Start-up business plan essentials: Understanding your market
How to size up your business opportunity and use market segmentation to tailor your efforts
The size of the market you intend to get into is a key figure that will be used by anyone reading your business plan, yourself included. That figure represents the total scope of the opportunity ahead and is the starting point in shaping your marketing strategy.
Measuring the relevant market
Now, in principle, this is not too difficult. Desk research (secondary data available in published form, accessible either online or via business sections of public libraries throughout the UK) will yield a sizeable harvest of statistics of varying degrees of reliability. If bread is your business you will be able to discover rapidly that the consumption of bread in Europe is £10bn a year. But bread is a very broad industry.
The industry- wide definition of bread includes sliced and unsliced bread, rolls, bakery snacks and speciality breads. It covers plant- baked products, those that are baked by in- store bakers, and products sold through craft bakers.
Assessing the relevant market, then, involves refining global statistics to provide the real scope of your market. If your business only operates in the UK the market is worth over £2.7bn, equivalent to 12 million loaves a day, one of the largest sectors in food. If you are only operating in the craft bakery segment, the relevant market shrinks down to £13.5m; this in turn contracts still further to £9.7m if you are, say, only operating within the M25.
This is the hurdle that nine out of every 10 business plans fails to cross. Entrepreneurs like to think big, but a business plan based on attacking the £10bn European bread market, rather than the much smaller near- £10m market for craft bread products they are really going into, will lack all credibility.
Segmenting the market
Customers have different needs with different levels of intensity.
Everyone has safety in mind, but you will be more concerned about that when you chose an airline than when you buy a pen. That in turn means that you need to organise your marketing effort so as to address those individual needs; however, trying to satisfy everyone may mean that you end up satisfying no one fully.
The marketing process that helps us deal with this seemingly impossible task is market segmentation.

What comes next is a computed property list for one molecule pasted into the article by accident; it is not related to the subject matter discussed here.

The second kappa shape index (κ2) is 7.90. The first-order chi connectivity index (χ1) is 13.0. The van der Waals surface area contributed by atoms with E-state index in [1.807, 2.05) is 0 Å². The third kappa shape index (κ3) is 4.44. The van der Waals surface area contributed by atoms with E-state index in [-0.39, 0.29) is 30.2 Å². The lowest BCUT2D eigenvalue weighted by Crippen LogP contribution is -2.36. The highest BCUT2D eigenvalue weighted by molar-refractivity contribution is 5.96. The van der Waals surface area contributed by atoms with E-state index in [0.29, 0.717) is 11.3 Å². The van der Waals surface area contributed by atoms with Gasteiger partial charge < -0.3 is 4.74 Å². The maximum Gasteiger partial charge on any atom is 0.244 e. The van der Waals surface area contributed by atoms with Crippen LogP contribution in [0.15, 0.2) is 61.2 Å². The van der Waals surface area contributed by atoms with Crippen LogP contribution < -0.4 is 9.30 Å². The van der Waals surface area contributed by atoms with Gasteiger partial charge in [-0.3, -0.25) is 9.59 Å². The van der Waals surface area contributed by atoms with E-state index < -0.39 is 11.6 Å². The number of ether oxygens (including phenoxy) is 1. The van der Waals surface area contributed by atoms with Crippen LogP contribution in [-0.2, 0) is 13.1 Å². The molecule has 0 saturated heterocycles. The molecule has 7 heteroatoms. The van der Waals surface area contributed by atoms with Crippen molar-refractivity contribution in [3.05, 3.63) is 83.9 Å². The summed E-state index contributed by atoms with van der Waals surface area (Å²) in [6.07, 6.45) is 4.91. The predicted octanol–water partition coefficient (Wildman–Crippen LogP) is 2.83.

Not all market segments are equally attractive, or perhaps even worth tackling. These are four useful rules to help decide if a market segment is worth building into your business plan.
1. Measurability. Can you estimate how many customers are in the segment? Are there enough to make it worth offering something ‘different’?
2. Accessibility. Can you communicate with these customers, preferably in a way that reaches them on an individual basis? For example, you could reach the over- 50s by advertising in a specialist ‘older people’s’ magazine with reasonable confidence that younger people will not read it. So, if you were trying to promote Scrabble with tiles 50% larger, you might prefer that young people did not hear about it. If they did, it might give the product an old- fashioned image.
3. Open to profitable development. The customers must have money to spend on the benefits that you propose to offer. One of the fastest growing market segments comprises occupants of retirement homes, but there is not much evidence that they have the cash to spend on new products and services, however worthwhile or desirable.
4. Size. A segment has to be large enough to be worth your exploiting it, but perhaps not so large as to attract larger competitors.
Segmentation is an important marketing process, as it helps to bring customers more sharply into focus, classifies them into manageable groups, and allows you to focus on one or more niches. It has wide-ranging implications for other marketing decisions. For example, the same product can be priced differently according to the intensity of customers’ needs. The first- and second- class post is one example, off- peak rail travel another. It is also a continuous process that needs to be carried out periodically, for example when strategies are being reviewed.